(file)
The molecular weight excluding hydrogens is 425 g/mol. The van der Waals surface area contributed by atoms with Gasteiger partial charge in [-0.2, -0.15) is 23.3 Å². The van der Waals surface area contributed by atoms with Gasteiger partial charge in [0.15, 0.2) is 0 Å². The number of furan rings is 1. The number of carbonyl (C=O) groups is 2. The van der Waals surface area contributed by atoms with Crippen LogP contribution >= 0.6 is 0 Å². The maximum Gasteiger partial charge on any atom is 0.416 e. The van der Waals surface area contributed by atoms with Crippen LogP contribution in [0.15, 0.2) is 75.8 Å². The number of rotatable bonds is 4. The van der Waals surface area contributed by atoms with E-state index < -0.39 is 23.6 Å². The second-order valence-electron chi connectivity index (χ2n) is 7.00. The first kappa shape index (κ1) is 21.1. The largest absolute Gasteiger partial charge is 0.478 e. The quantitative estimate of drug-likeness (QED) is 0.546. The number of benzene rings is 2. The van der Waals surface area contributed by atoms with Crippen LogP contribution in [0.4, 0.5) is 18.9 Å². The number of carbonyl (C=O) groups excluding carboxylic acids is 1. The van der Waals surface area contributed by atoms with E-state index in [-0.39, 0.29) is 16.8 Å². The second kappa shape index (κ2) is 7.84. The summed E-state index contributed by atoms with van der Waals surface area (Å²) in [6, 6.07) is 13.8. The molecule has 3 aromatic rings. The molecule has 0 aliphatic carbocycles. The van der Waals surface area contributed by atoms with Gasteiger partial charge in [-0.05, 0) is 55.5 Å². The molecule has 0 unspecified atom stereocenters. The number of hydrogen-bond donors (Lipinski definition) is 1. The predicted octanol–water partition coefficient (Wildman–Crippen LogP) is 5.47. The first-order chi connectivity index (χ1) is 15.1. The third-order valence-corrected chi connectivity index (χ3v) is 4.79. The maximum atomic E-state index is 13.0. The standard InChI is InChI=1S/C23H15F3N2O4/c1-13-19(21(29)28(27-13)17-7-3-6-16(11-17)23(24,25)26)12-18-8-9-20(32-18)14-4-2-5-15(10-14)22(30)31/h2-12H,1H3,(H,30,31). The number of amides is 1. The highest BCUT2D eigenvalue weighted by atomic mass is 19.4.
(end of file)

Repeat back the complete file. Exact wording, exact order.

The molecular weight excluding hydrogens is 425 g/mol. The van der Waals surface area contributed by atoms with Gasteiger partial charge in [-0.2, -0.15) is 23.3 Å². The van der Waals surface area contributed by atoms with Gasteiger partial charge in [0.15, 0.2) is 0 Å². The number of furan rings is 1. The number of carbonyl (C=O) groups is 2. The van der Waals surface area contributed by atoms with Crippen LogP contribution >= 0.6 is 0 Å². The maximum Gasteiger partial charge on any atom is 0.416 e. The van der Waals surface area contributed by atoms with Crippen LogP contribution in [0.15, 0.2) is 75.8 Å². The number of rotatable bonds is 4. The van der Waals surface area contributed by atoms with E-state index < -0.39 is 23.6 Å². The second-order valence-electron chi connectivity index (χ2n) is 7.00. The first kappa shape index (κ1) is 21.1. The largest absolute Gasteiger partial charge is 0.478 e. The quantitative estimate of drug-likeness (QED) is 0.546. The number of benzene rings is 2. The van der Waals surface area contributed by atoms with Crippen LogP contribution in [0.4, 0.5) is 18.9 Å². The number of carbonyl (C=O) groups excluding carboxylic acids is 1. The van der Waals surface area contributed by atoms with E-state index in [-0.39, 0.29) is 16.8 Å². The second kappa shape index (κ2) is 7.84. The summed E-state index contributed by atoms with van der Waals surface area (Å²) in [6, 6.07) is 13.8. The molecule has 3 aromatic rings. The molecule has 0 aliphatic carbocycles. The van der Waals surface area contributed by atoms with Gasteiger partial charge in [-0.05, 0) is 55.5 Å². The molecule has 0 unspecified atom stereocenters. The number of hydrogen-bond donors (Lipinski definition) is 1. The predicted octanol–water partition coefficient (Wildman–Crippen LogP) is 5.47. The first-order chi connectivity index (χ1) is 15.1. The third-order valence-corrected chi connectivity index (χ3v) is 4.79. The maximum atomic E-state index is 13.0. The standard InChI is InChI=1S/C23H15F3N2O4/c1-13-19(21(29)28(27-13)17-7-3-6-16(11-17)23(24,25)26)12-18-8-9-20(32-18)14-4-2-5-15(10-14)22(30)31/h2-12H,1H3,(H,30,31). The number of amides is 1. The highest BCUT2D eigenvalue weighted by atomic mass is 19.4.